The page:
When I read this article by Ada Calhoun, it rocked me to my core. Thoughts and questions I have been thinking about were finally said out loud. YES! I'm not alone! There's still a lot to unpack and I've read this article numerous times. I'm not quite 40 yet, but I can certainly relate to a lot of the musings by Ada. At the end of the day as I look at my life, I am blessed. Is it perfect? Absolutely not. But would I have it any other way? Some days yes, some days no. Nevertheless, I am grateful for it - the mess, the fights, the real moments, and the laughs. It is, after all, what makes us human - Gen X or not. (Tet)
Sometimes, I think I'm falling apart. Then, I talk to my friends. One spent a whole winter getting a babysitter for her toddler daughter in the middle of the day and then used the time to go to the movies and cry. I run into another and ask how it's going with her kids' father, whom, last I heard, she was fighting with. She fixes me with a blank stare. "I'd leave," she says, "if I had more money." A woman I used to work with tells me that she lets people believe her impressive LinkedIn profile is the truth, but that secretly she is underemployed and feels like a failure.
A friend of a friend tells me that she's having a rough time as a single mother since her husband left her. While working three jobs and raising two kids, she decided to cheer herself up and planned a trip for her and her 11-year-old son. The night before, she started packing at 10 p.m. With some luck, she could catch a few hours of sleep before their 5 a.m. departure. She told her son to start gathering his stuff; he didn't move. She asked again. Nothing. She told him, "If you don't help, I'm going to smash your iPad!" He didn't, and, as if possessed, she grabbed a metal hammer and whacked it to pieces.
I can't help but laugh.
"Yeah, my friends think it's a hilarious story too," she says, "but in reality, it was dark and awful." Her first thought as she stood over the broken glass: "I have to find a good therapist…right…now."
For a while, I thought it was just Type A strivers, but then I started hearing the same sort of thing even from my low-key friends. When I reached out to strangers for this story, I heard the same toxic brew of fear, anxiety and anger.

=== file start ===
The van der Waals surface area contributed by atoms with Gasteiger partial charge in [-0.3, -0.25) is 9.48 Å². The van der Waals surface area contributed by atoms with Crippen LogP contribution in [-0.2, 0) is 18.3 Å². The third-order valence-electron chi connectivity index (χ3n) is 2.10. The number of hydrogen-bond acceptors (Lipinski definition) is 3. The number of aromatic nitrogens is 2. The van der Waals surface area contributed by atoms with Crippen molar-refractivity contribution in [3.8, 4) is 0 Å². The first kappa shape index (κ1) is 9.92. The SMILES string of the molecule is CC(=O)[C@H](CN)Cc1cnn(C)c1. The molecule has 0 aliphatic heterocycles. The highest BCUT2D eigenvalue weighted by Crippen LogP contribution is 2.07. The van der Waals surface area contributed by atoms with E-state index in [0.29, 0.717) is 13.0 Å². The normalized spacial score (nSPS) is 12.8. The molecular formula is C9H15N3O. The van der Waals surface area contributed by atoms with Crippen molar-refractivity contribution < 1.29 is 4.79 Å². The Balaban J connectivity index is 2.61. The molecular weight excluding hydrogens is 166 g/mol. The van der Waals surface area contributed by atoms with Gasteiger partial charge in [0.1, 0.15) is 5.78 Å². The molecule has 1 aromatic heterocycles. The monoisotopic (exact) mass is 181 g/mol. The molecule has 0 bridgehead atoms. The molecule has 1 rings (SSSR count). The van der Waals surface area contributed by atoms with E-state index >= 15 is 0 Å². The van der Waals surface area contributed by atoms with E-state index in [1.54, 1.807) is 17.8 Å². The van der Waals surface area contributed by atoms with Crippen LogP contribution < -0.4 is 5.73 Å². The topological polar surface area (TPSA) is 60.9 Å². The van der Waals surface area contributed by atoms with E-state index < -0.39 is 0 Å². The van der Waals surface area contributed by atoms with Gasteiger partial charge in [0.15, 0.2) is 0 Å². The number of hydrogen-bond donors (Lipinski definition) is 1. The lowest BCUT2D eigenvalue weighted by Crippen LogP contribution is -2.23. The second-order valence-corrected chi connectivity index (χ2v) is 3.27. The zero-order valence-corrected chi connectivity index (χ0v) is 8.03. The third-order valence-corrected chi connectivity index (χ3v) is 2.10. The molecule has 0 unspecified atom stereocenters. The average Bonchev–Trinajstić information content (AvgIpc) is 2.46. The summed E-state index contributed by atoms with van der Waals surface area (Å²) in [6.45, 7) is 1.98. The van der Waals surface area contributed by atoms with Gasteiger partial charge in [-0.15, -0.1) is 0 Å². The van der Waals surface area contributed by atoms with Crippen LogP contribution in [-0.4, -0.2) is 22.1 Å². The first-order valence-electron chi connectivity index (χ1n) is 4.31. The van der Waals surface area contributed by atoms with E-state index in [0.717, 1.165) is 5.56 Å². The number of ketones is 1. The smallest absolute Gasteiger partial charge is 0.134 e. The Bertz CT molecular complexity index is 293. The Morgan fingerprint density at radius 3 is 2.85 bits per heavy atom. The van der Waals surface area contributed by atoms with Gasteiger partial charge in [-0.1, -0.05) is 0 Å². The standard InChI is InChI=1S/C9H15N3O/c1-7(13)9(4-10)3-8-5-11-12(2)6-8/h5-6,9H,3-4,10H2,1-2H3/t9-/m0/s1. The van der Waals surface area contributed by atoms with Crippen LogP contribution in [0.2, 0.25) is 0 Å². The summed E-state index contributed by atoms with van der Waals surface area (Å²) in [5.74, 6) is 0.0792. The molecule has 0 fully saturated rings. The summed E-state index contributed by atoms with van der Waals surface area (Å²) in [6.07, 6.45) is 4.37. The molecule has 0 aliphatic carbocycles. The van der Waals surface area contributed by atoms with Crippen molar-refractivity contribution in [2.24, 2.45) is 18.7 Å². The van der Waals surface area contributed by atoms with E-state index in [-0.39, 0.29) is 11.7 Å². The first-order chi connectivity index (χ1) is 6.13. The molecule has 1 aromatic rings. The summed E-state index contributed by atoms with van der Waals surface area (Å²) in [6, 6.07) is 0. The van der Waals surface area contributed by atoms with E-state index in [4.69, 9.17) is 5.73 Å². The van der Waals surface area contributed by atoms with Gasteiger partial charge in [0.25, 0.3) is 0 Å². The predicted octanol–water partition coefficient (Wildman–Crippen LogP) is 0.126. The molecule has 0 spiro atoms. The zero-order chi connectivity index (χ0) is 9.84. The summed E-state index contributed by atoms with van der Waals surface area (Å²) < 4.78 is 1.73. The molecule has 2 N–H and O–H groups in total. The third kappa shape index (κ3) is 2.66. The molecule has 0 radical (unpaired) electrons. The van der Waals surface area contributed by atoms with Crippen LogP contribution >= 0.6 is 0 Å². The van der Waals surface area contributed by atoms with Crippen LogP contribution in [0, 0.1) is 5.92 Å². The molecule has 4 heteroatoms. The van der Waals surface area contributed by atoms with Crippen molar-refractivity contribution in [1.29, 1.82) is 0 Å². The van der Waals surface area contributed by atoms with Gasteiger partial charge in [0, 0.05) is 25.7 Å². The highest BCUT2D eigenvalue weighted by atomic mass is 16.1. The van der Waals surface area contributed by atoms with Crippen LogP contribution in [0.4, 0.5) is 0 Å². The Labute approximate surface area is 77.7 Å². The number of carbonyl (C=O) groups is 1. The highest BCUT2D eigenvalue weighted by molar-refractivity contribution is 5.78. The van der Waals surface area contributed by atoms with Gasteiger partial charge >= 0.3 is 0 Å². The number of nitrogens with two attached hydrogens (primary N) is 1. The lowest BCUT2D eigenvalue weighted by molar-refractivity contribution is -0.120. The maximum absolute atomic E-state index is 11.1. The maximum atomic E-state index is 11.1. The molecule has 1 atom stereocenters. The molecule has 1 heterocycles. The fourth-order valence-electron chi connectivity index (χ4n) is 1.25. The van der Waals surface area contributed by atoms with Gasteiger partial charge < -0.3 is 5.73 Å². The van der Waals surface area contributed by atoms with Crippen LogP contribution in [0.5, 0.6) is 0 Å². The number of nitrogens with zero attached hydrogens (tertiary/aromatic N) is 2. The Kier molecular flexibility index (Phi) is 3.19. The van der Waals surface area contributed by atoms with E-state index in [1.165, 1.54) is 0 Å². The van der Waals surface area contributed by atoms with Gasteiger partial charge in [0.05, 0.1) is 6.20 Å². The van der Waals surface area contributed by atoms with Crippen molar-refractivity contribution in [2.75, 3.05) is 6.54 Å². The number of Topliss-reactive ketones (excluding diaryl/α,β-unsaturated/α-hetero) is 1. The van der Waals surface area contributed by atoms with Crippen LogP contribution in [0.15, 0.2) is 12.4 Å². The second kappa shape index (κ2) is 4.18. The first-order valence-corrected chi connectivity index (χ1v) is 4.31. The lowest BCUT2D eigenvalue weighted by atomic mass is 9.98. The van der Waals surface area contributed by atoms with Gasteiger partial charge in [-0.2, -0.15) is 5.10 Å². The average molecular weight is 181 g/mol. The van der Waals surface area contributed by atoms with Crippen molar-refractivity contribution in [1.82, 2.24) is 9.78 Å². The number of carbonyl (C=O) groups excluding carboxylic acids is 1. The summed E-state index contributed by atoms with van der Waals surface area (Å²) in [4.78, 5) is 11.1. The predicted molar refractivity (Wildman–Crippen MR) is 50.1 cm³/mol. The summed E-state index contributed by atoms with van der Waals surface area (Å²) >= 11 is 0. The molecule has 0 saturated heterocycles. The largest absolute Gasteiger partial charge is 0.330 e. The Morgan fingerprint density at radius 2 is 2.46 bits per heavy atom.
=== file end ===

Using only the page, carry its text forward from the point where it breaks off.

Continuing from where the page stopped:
Not to mention sweatiness and insomnia.
As I cooked dinner the other night, I thought about the women I had been talking to. They're just entering, slogging through or just leaving their 40s. They belong to Generation X, born roughly during the baby bust, from 1965 to 1984, the Title IX babies who were the first women in their families to go to college. Or go away to college. Or to live on their own, launch a career, marry in their late 20s (or never) or choose to stay home with their children. They're a Latina executive in California, a white stay-at-home mom in Virginia who grows her own organic vegetables, an African-American writer in Texas, an Indian-American corporate vice president who grew up in the suburbs of New York, and dozens more. They're smart. They're grateful for what they have. They're also exhausted. Some of them are terrified. A few of them are wondering what the point is.
I called my best friend, a reporter a few years older than me who grew up in the Midwest. She has three children and lives on a quiet, leafy street in Washington, D.C., with her boyfriend. They recently adopted a dog.
"Hey," I said, happy to have caught her on a break from her job, "do you know anyone having a midlife crisis I could talk to?"
The phone was silent for a second.
Finally, she said, "I'm trying to think of any woman I know who's not."
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